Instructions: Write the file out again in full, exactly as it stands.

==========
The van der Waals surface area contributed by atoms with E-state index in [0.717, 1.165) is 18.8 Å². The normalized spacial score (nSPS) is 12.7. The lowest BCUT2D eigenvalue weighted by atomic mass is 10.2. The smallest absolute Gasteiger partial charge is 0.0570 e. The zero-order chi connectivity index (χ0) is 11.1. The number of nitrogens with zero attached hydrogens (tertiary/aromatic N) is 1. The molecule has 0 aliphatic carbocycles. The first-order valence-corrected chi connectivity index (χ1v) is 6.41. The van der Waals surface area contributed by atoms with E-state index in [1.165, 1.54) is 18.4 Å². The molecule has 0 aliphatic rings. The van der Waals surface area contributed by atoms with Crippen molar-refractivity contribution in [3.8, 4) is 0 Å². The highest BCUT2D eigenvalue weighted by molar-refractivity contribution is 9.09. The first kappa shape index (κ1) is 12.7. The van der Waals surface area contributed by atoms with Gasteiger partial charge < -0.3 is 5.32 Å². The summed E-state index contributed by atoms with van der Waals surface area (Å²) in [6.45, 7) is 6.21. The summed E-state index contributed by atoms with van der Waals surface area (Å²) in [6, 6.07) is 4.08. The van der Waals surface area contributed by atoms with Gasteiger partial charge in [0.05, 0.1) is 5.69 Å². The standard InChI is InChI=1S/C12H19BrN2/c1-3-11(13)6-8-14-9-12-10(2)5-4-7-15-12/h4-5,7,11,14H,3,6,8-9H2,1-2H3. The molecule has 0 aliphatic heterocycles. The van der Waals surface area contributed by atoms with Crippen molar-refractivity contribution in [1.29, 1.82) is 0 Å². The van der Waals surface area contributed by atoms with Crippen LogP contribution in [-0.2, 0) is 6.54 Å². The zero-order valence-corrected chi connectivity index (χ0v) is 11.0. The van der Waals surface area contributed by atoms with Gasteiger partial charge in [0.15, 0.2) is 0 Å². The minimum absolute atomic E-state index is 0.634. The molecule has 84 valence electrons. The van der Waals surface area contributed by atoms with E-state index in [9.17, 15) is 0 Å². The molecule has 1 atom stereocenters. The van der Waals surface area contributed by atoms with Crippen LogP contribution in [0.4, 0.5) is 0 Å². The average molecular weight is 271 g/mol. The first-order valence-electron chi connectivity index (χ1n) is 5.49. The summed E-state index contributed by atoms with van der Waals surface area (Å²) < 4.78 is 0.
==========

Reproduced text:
The van der Waals surface area contributed by atoms with E-state index in [0.717, 1.165) is 18.8 Å². The normalized spacial score (nSPS) is 12.7. The lowest BCUT2D eigenvalue weighted by atomic mass is 10.2. The smallest absolute Gasteiger partial charge is 0.0570 e. The zero-order chi connectivity index (χ0) is 11.1. The number of nitrogens with zero attached hydrogens (tertiary/aromatic N) is 1. The molecule has 0 aliphatic carbocycles. The first-order valence-corrected chi connectivity index (χ1v) is 6.41. The van der Waals surface area contributed by atoms with E-state index in [1.165, 1.54) is 18.4 Å². The molecule has 0 aliphatic rings. The van der Waals surface area contributed by atoms with Crippen molar-refractivity contribution in [3.8, 4) is 0 Å². The highest BCUT2D eigenvalue weighted by molar-refractivity contribution is 9.09. The first kappa shape index (κ1) is 12.7. The van der Waals surface area contributed by atoms with Gasteiger partial charge < -0.3 is 5.32 Å². The summed E-state index contributed by atoms with van der Waals surface area (Å²) in [6.45, 7) is 6.21. The summed E-state index contributed by atoms with van der Waals surface area (Å²) in [6, 6.07) is 4.08. The van der Waals surface area contributed by atoms with Gasteiger partial charge in [0.05, 0.1) is 5.69 Å². The standard InChI is InChI=1S/C12H19BrN2/c1-3-11(13)6-8-14-9-12-10(2)5-4-7-15-12/h4-5,7,11,14H,3,6,8-9H2,1-2H3. The molecule has 0 aliphatic heterocycles. The van der Waals surface area contributed by atoms with Crippen molar-refractivity contribution in [1.29, 1.82) is 0 Å². The van der Waals surface area contributed by atoms with Crippen LogP contribution in [-0.2, 0) is 6.54 Å². The zero-order valence-corrected chi connectivity index (χ0v) is 11.0. The van der Waals surface area contributed by atoms with Gasteiger partial charge in [0.15, 0.2) is 0 Å². The minimum absolute atomic E-state index is 0.634. The molecule has 84 valence electrons. The van der Waals surface area contributed by atoms with E-state index in [9.17, 15) is 0 Å². The molecule has 1 atom stereocenters. The van der Waals surface area contributed by atoms with Crippen LogP contribution in [0.4, 0.5) is 0 Å². The average molecular weight is 271 g/mol. The first-order valence-electron chi connectivity index (χ1n) is 5.49. The summed E-state index contributed by atoms with van der Waals surface area (Å²) < 4.78 is 0.